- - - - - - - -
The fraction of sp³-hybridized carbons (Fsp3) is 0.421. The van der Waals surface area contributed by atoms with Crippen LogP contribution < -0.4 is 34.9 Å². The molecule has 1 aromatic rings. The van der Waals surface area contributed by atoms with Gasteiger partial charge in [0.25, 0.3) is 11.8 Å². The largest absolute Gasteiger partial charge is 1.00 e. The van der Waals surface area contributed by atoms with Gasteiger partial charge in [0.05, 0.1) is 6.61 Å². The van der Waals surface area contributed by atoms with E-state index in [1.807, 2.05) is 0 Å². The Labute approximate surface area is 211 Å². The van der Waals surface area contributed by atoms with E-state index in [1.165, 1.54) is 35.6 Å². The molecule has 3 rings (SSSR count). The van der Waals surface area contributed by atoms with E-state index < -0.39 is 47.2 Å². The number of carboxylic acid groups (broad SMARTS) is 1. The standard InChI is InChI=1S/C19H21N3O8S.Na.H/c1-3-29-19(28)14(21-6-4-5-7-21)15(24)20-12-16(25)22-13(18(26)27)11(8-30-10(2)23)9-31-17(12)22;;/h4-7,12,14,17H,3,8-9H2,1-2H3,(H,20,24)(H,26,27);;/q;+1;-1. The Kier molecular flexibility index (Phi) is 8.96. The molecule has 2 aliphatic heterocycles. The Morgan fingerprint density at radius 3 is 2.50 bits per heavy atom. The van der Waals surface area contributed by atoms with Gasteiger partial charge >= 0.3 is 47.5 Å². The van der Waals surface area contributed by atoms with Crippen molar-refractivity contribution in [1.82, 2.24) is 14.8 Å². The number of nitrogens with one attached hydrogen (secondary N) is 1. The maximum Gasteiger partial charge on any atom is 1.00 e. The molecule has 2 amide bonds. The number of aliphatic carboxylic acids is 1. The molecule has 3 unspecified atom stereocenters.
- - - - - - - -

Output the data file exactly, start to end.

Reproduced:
The fraction of sp³-hybridized carbons (Fsp3) is 0.421. The van der Waals surface area contributed by atoms with Crippen LogP contribution < -0.4 is 34.9 Å². The molecule has 1 aromatic rings. The van der Waals surface area contributed by atoms with Gasteiger partial charge in [0.25, 0.3) is 11.8 Å². The largest absolute Gasteiger partial charge is 1.00 e. The van der Waals surface area contributed by atoms with Gasteiger partial charge in [0.05, 0.1) is 6.61 Å². The van der Waals surface area contributed by atoms with E-state index in [1.807, 2.05) is 0 Å². The Labute approximate surface area is 211 Å². The van der Waals surface area contributed by atoms with E-state index in [1.165, 1.54) is 35.6 Å². The molecule has 3 rings (SSSR count). The van der Waals surface area contributed by atoms with E-state index < -0.39 is 47.2 Å². The number of carboxylic acid groups (broad SMARTS) is 1. The standard InChI is InChI=1S/C19H21N3O8S.Na.H/c1-3-29-19(28)14(21-6-4-5-7-21)15(24)20-12-16(25)22-13(18(26)27)11(8-30-10(2)23)9-31-17(12)22;;/h4-7,12,14,17H,3,8-9H2,1-2H3,(H,20,24)(H,26,27);;/q;+1;-1. The Kier molecular flexibility index (Phi) is 8.96. The molecule has 2 aliphatic heterocycles. The Morgan fingerprint density at radius 3 is 2.50 bits per heavy atom. The van der Waals surface area contributed by atoms with Gasteiger partial charge >= 0.3 is 47.5 Å². The van der Waals surface area contributed by atoms with Crippen molar-refractivity contribution in [1.82, 2.24) is 14.8 Å². The number of nitrogens with one attached hydrogen (secondary N) is 1. The maximum Gasteiger partial charge on any atom is 1.00 e. The molecule has 2 amide bonds. The number of aliphatic carboxylic acids is 1. The molecule has 3 unspecified atom stereocenters.